Critical Load Renewable Energy Microgrid
Marine Corp Logistics Base, Albany GA
Long Term Islanding Microgrid
Marine Corps Logistics Base, Albany (MCLB) is home to the Marine Corps Logistics Command, the Marine Depot Maintenance Command, and Maintenance Center Albany (MCA). MCA is a production plant that repairs or remanufactures Marine Corps ground combat and combat support equipment and other similar types of equipment. Electrical supply to this facility is critical since the mission of the facility is dedicated to supporting the warfighter by providing high quality and timely services to its tenant commands. Any outages to either electrical or thermal energy can severely disrupt production and mission objectives.
MCLB’s energy goals are to provide its service members and their families, and civilian employees, a safe, reliable, and secure workplace with energy usage that meets Presidential and Congressional mandates and reduces greenhouse gas emissions while increasing its use of alternative energy sources. Increased energy surety and resiliency, using environmentally sound resources, is MCLB’s ultimate goal.
PowerSurety principals, working as employees of Chevron USA Inc. at the time, led a business organization and the project team that developed, designed, built, financed, and operated a unique Public-Public-Private-Partnership-based (P4) methane-derived landfill gas-to-energy (LFGE) combined heat and power (CHP) microgrid project at MCLB Albany. The project increased energy security and reliability, brought renewable energy generation to 22 percent of total energy consumed, and provided islanding capability for onsite mission critical loads. In addition to accomplishing the above, and at the same time, the project team was able to lower operating costs for the facility; a significant and remarkable achievement.
Due to the project’s unique technology approach, commercial structure, operational impacts, and risk profile, PowerSurety principals guided the development team through the project’s planning, development, engineering, economic and cost/pricing analysis, structured financing, and contract negotiation/award processes over a multi-year period.
MCLB Albany is also home to the U.S. Department of Navy’s first renewable methane-derived LFGE CHP microgrid project that resulted from a Public-Public-Private Partnership (P4) involving three government agencies and one private sector company. The project was developed under the U.S. Department of Energy’s (DOE) Energy Savings Performance Contracting (ESPC) program with two federal agencies, DOE and the U.S. Department of Defense; one local government agency, Dougherty County, Georgia; and Chevron USA Inc.
In order to provide renewable fuel to the new onsite CHP microgrid that would serve mission critical loads, Dougherty County entered into a methane off-take agreement with MCLB Albany. Instead of flaring excess landfill-derived methane as they’d previously been doing, Dougherty County elected to reduce its greenhouse gas emissions by capturing and diverting the methane for a beneficial purpose that also served to create a new revenue stream for the County.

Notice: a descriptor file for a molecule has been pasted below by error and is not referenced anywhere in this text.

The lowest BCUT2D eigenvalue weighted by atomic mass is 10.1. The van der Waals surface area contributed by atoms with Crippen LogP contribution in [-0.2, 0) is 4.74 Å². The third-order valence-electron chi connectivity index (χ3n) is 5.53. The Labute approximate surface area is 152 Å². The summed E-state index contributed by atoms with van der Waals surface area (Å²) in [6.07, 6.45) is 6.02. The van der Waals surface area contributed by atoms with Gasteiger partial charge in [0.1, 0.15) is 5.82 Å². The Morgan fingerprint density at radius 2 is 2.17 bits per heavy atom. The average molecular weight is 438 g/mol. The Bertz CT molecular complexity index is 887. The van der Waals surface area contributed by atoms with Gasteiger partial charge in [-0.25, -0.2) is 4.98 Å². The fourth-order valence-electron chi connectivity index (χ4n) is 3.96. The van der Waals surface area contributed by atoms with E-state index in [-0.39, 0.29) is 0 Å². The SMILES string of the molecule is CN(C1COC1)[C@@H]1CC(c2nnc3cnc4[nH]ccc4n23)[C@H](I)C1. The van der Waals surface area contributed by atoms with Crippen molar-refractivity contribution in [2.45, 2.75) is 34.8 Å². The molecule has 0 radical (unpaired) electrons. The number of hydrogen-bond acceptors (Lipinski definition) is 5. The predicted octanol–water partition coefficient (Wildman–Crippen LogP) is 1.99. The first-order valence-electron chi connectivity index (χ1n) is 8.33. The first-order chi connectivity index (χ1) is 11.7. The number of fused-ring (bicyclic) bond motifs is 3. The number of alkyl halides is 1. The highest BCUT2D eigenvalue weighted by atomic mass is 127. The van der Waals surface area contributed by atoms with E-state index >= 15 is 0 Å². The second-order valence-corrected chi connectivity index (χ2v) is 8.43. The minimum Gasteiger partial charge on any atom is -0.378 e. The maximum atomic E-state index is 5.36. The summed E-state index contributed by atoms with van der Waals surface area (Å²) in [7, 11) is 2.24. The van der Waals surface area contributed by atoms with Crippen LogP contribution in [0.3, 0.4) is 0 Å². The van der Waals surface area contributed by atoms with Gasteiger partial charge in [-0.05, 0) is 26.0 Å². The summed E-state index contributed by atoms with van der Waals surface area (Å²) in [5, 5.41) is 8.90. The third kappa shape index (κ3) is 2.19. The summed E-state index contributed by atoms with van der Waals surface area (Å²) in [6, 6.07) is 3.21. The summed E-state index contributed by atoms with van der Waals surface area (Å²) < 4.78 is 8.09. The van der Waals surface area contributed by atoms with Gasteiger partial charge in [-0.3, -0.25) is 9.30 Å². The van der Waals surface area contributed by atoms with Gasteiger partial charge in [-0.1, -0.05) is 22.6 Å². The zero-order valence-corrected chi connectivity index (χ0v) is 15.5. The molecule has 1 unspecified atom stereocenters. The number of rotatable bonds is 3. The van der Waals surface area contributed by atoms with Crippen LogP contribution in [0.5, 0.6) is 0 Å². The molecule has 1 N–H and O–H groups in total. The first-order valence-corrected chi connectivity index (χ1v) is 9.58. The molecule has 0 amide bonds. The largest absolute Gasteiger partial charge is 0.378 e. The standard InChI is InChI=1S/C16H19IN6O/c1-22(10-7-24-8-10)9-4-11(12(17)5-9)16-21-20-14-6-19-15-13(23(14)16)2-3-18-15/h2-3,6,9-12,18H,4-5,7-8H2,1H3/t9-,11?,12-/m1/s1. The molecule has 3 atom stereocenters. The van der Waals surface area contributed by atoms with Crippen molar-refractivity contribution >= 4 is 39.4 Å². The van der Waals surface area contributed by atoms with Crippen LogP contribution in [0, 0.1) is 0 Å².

Landfill gas (LFG) is provided from Dougherty County’s landfill, located adjacent to the Base, with a compression and dehydration station located on County property at the landfill. The subsurface LFG pipeline that Chevron funded, designed, and built, transports methane from the compression station to the new CHP plant located on MCLB property approximately four miles away. The facility contains a dual-fuel Jenbacher reciprocating engine generator, a stack heat recovery steam generator, two dual-fuel boilers, and the switchgear necessary to convert the LFG into energy for the MCA facility, which is MCLB’s largest energy consumer.
Customer requirements for islanding capabilities for both thermal and electrical energy during outage events led to configuring the 6 MW total CHP (4 MW thermal and 2 MW electrical output capacity) into an MCA-wide microgrid. The CHP utilizes LFG as its primary fuel source and is backed with natural gas.
Thermal energy is supplied as steam to an MCLB central plant to offset the standalone natural gas-derived generation of steam for distribution throughout the installation. Biogas is used in a combination of boilers and a heat recovery steam generator (HRSG) to afford MCLB maximum flexibility for fuel switching. This Multi-Fuel / Multi-Unit / Multi-System strategy maintains availabilities of thermal energy supplied to critical loads at high levels. Thermal generators consist of two 12.5 MMBtu boilers and one 5.5 MMBtu HRSG in addition to the existing boiler plant, which remains intact for purposes of system redundancy. Biogas boilers have fuel mixing capabilities to accommodate steam production with varying ratios of biogas and natural gas.
The project also provides ancillary energy surety benefits since it displaces 19 percent of the Base’s purchased natural gas and electricity, and also reduces the Base’s energy intensity by 16 percent. This reduction in baseline energy use, combined with microgrid-enabled distributed generation, provides for increased energy security and reliability. The renewable energy microgrid can operate in parallel with the utility grid or in island mode, and can run using either straight LFG or with an LFG-natural gas blend. In the event of an electrical grid outage, the generator can operate on 100 percent natural gas, providing onsite power to support critical requirements and loads. Additional details for the project are shown below:
CHP Microgrid System Features
- Electrical Generation: 1.9 MW
- Thermal Generation: 3,100 PPH
- GE Jenbacher Reciprocating Engine w/ Heat Recovery
- Environmental Benefits: GHG Reduction by 19,200 TPY
- Simple Payback: 14 Years
- 150 BHP Johnston Boilers
- Webster Burners
- Fuel: Landfill & Natural Gas
- Emissions Control: LEANOX Combustion Control
- Efficiency: 50%